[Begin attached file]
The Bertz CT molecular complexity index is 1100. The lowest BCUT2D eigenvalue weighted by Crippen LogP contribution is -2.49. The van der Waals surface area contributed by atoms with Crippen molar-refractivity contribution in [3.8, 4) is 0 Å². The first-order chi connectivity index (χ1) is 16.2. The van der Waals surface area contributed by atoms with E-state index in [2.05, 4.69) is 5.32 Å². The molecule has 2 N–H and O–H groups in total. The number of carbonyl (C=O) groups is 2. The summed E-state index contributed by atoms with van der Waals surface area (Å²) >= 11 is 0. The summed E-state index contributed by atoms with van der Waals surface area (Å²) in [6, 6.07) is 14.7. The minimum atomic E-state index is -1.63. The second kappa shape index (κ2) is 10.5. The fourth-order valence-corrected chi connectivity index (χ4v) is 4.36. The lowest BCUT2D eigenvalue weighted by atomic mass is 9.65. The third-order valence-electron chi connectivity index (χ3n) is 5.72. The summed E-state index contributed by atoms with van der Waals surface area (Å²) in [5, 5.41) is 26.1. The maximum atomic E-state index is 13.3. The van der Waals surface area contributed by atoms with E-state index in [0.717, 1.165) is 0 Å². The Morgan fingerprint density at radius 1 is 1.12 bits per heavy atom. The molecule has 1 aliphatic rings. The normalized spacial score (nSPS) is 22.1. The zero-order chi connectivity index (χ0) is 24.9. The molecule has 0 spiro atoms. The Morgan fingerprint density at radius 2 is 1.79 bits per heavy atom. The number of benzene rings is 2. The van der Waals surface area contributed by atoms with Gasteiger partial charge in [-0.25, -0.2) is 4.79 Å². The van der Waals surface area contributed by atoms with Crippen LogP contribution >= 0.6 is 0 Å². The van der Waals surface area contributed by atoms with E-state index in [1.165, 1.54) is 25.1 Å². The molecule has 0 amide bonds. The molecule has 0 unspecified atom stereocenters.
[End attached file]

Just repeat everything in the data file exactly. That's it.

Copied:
The Bertz CT molecular complexity index is 1100. The lowest BCUT2D eigenvalue weighted by Crippen LogP contribution is -2.49. The van der Waals surface area contributed by atoms with Crippen molar-refractivity contribution in [3.8, 4) is 0 Å². The first-order chi connectivity index (χ1) is 16.2. The van der Waals surface area contributed by atoms with E-state index in [2.05, 4.69) is 5.32 Å². The molecule has 2 N–H and O–H groups in total. The number of carbonyl (C=O) groups is 2. The summed E-state index contributed by atoms with van der Waals surface area (Å²) >= 11 is 0. The summed E-state index contributed by atoms with van der Waals surface area (Å²) in [6, 6.07) is 14.7. The minimum atomic E-state index is -1.63. The second kappa shape index (κ2) is 10.5. The fourth-order valence-corrected chi connectivity index (χ4v) is 4.36. The lowest BCUT2D eigenvalue weighted by atomic mass is 9.65. The third-order valence-electron chi connectivity index (χ3n) is 5.72. The summed E-state index contributed by atoms with van der Waals surface area (Å²) in [5, 5.41) is 26.1. The maximum atomic E-state index is 13.3. The van der Waals surface area contributed by atoms with E-state index in [0.717, 1.165) is 0 Å². The Morgan fingerprint density at radius 1 is 1.12 bits per heavy atom. The molecule has 1 aliphatic rings. The normalized spacial score (nSPS) is 22.1. The zero-order chi connectivity index (χ0) is 24.9. The molecule has 0 spiro atoms. The Morgan fingerprint density at radius 2 is 1.79 bits per heavy atom. The number of benzene rings is 2. The van der Waals surface area contributed by atoms with Gasteiger partial charge in [-0.25, -0.2) is 4.79 Å². The van der Waals surface area contributed by atoms with Crippen LogP contribution >= 0.6 is 0 Å². The van der Waals surface area contributed by atoms with E-state index in [1.165, 1.54) is 25.1 Å². The molecule has 0 amide bonds. The molecule has 0 unspecified atom stereocenters.